This post carries on as promised the vaguely musical theme from yesterdays opening the box one. Now That's What I Call Music is a surprisingly long running compilation of recent music hits for pop pickers.
I say surprisingly long running in so far as it is surprising that it is still going in this I-pod, mobile phone and music download / streaming era. But perhaps the down loading of individual tracks rather than whole albums (does any one buy those these days) and shuffle play lists makes compilations more attractive?
If you want to get with it and get Happy with Pharrell Williams or Twerk with Miley Cirus and her Wrecking Ball, then click on the picture for more details. Wow - It's hip to be square, (Huey Lewis & The News) for such an old fogey, time for some embarrassing Dad dancing, Bang a Gong (Get it On - T-Rex) wicked - yo!
Any way, sorry about that, in my last post I mentioned that de-mergers can present good buying opportunities for investors. So I thought I would review another successful investment of mine that was a de-merged company which kept on churning out hits (returns) for my portfolio. I bought this one back in January 2008 at about 180p when it was known as Filtrona after it had been de-merged from Bunzl the packaging distribution company. It was involved in filters for cigarettes and was seen as pretty dull. However from the chart below you can see that it proved to be rather hip! So much so it has even changed its identity to a new abstract name so it is now called Essentra (ESNT). This was apparently specifically chosen to capture what each of Filtrona's businesses manufactures and supplies; namely millions of small but essential components which often play a critical enabling role in the products of the company's customers, everywhere and every day.
Now apart from the dull filters for cigarettes it is also an international supplier of speciality plastic, fibre, foam products and packaging products. In more detail these are:
Component and Protection Solutions - supplies a range of essential products to end markets including oil and gas, industrial and electrical sectors.
Porous Technologies - develops innovative solutions for essential everyday items, ranging from healthcare products to office and school consumables.
Packaging and Securing Solutions - provides essential and innovative solutions for thousands of supermarket and pharmacy items, as well as to the point of purchase and paper and board industries.
Filter Products & Other - providing key components, packaging solutions and analytical laboratory services to the tobacco industry, a global market with growth in Asia and emerging countries and technical and innovative plastic extrusions to the industrial, construction, point of purchase and furniture sectors (basically plastic pipes)!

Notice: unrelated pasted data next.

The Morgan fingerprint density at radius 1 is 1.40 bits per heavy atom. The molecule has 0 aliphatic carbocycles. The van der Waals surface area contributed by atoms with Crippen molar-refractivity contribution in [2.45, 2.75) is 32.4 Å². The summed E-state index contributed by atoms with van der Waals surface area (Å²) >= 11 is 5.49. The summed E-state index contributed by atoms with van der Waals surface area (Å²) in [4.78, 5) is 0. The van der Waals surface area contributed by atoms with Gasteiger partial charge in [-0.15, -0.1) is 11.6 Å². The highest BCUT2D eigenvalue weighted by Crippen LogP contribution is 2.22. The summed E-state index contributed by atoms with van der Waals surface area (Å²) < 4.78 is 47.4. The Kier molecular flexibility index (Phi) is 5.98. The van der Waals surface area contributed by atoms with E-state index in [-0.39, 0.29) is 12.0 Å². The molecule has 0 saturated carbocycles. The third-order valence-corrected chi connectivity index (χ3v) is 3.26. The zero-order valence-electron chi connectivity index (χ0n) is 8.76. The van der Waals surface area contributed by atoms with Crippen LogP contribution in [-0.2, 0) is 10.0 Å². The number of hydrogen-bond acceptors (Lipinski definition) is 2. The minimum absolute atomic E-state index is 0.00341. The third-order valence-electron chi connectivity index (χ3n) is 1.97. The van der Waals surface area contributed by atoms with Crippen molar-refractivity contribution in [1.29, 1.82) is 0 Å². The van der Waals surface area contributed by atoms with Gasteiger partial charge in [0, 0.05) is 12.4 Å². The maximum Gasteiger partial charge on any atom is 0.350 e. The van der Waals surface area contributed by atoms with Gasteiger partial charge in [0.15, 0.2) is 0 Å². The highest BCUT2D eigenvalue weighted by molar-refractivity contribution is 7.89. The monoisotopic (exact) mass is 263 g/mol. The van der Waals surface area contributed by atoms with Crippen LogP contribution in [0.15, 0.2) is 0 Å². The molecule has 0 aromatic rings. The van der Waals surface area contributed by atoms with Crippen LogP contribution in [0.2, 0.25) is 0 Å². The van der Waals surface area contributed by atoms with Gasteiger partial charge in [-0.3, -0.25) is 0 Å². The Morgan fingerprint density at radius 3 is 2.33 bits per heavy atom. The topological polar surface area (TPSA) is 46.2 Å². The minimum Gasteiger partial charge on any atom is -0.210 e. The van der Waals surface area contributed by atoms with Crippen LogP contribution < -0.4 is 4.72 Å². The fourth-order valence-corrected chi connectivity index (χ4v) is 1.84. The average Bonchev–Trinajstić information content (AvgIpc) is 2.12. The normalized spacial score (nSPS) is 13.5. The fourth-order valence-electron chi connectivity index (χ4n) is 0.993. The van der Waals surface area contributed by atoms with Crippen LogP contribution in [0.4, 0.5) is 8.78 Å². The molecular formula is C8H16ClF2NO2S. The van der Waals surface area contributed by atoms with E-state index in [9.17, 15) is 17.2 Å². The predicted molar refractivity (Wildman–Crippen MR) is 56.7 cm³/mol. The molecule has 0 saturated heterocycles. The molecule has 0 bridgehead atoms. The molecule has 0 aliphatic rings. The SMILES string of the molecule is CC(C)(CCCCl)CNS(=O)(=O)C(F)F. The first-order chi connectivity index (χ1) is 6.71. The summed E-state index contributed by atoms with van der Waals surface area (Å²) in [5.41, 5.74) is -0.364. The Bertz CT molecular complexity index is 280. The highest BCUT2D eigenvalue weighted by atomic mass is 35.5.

This one would have been on around 12x earnings with a yield of over 4% when I bought it. Which at the time was cheap versus the market. I liked it because of the security packaging solutions they provide which were under appreciated and the decent returns it makes. I also liked the fact that it was chaired by Jeff Harris who had done a good job at Alliance Unichem before turning up here. After a tough time in 2009 along with many others, I toyed with the idea of selling, but stuck with it and I'm glad I did! The management has since been bolstered by the addition of Colin Day as CEO - he was the former FD of the highly successful Reckitt Benkiser (RB.)
Any way to cut a long story short (Spandau Ballet - remember them?) they got back on form in 2010 onwards and ramped up the margins, ROE and ROCE and delivered some great sales growth of around 13% per annum over the period. This fed through into similar rates of earnings and dividend growth. Once the market recognized this performance the shares began to re-rate and as you can see from the graph above they outperformed the market spectacularly since 2010. I did top slice some in 2011 and 2013 to re-balance my portfolio (what mistakes they were) so I guess that's why they say you should run your winners! I finally exited earlier this year when they passed 900 pence. So I wouldn't suggest you rush out and buy it.
I dare say they may well progress beyond this level in the future if they continue to deliver strong earnings and dividend growth which is forecast, but I'll explain my reasons for selling in my next post as knowing when to sell or having a selling discipline is one of the hardest things in this game. But Don't look back in anger, I heard you say, at least not today (Oasis).